Corrie ten Boom told of not being able to forget a wrong that had been done to her.  She had forgiven the person, but she kept rehashing the incident and so couldn’t sleep.  Finally Corrie cried out to God for help in putting the problem to rest.  “His help came in the form of a kindly Lutheran pastor,” Corrie wrote, “to whom I confessed my failure after two sleepless weeks.  ‘Up in the church tower,’ he said, nodding out the window, ‘is a bell which is rung by pulling on a rope. But you know what? After the sexton lets go of the rope, the bell keeps on swinging. First ding, then dong.  Slower and slower until there’s a final dong and it stops.  I believe the same thing is true of forgiveness.  When we forgive, we take our hand off the rope.  But if we’ve been tugging at our grievances for a long time, we mustn’t be surprised if the old angry thoughts keep coming for a while.  They’re just the ding-dongs of the old bell slowing down.’

“And so it proved to be,” Corrie wrote.  “There were a few more midnight reverberations, a couple of dings when the subject came up in my conversations, but the force — which was my willingness in the matter — had gone out of them. They came less and less often and at the last stopped altogether: we can trust God not only above our emotions, but also above our thoughts.”

And then there is the cost of forgiveness.  In the parable, what was sacrificed by the forgiver was a sum of money.  In reality, what was sacrificed for forgiveness was the Body and Blood of Jesus Christ.  For us, the sacrifice may be our pride, the deliciousness of feeling superior, the anger and bitterness that may feed us, etc.

One of the most incredible movies I’ve ever seen is To End All Wars, which is based on a true story.  In WWII a Scottish regiment is captured by the Japanese during WWII and put to work constructing a 400-mile long railroad.  They are treated brutally and harshly: many die.  Two views of how to deal with the situation emerge: Major Campbell, governed by revenge and hatred, wants to escape and kill their captors.  However, following the example of a POW named Dusty, Ernest Gordon, another POW, starts a secret school and spreads the explicitly Christian gospel of forgiveness.  One by one, the other POWs follow Ernie’s teaching of forgiveness.  In spite of the fact that Dusty himself is brutally murdered (actually crucified), the POWs learn to forgive their enemies and learn to sacrifice for one another.  This astounds the Japanese and gives hope and life to the POWs where they did not have it before.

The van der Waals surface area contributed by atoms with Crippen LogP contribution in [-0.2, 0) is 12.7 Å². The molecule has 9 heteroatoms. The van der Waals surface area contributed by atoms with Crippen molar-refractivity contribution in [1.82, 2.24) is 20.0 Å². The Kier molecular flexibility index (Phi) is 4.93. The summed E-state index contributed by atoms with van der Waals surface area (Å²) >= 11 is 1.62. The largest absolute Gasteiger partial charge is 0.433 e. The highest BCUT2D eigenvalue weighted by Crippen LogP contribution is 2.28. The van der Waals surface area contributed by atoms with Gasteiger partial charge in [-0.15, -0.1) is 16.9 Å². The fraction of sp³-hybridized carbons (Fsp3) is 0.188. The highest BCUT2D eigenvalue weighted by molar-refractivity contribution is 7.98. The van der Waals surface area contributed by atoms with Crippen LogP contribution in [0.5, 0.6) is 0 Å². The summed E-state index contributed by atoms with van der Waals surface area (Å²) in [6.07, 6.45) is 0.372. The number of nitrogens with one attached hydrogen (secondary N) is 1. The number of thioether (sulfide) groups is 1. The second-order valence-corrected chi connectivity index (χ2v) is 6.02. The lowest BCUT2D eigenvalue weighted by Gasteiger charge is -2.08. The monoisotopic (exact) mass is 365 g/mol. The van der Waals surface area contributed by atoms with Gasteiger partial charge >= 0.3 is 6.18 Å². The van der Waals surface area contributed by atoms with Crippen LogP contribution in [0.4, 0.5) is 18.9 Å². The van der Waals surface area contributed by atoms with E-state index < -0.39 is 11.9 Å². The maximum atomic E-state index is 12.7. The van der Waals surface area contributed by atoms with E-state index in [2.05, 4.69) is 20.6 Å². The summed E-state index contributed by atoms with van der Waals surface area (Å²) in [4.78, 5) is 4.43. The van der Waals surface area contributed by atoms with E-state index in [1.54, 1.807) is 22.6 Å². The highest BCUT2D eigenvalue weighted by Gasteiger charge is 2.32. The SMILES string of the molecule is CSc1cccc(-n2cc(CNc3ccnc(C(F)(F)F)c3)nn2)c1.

These POWs had to give up their pride and their anger, their revenge and hatred.  But they gained their souls, for in learning to forgive, they became like God Himself.

If you are having trouble forgiving, remember how much you have been forgiven. But if you have learned to forgive, then blessed are you, for you are acting like God, and are a child of God.

Prayer:  Our Father, who art in heaven, hallowed be Thy name.  Thy kingdom come.  Thy will be done, on earth as it is in heaven.  Give us this day our daily bread.  And forgive us our trespasses, as we forgive those who trespass against us.  And lead us not into temptation, but deliver us from evil.  For thine is the kingdom, and the power, and the glory, for ever and ever.  Amen. 

Points for Meditation:

  1. Is there anyone in your life who God is asking you to forgive?
  2. Have you asked for and accepted the forgiveness of God in all things?  

Resolution:  I resolve to completely forgive and receive forgiveness today, as God directs me. 

© 2014 Fr. Charles Erlandson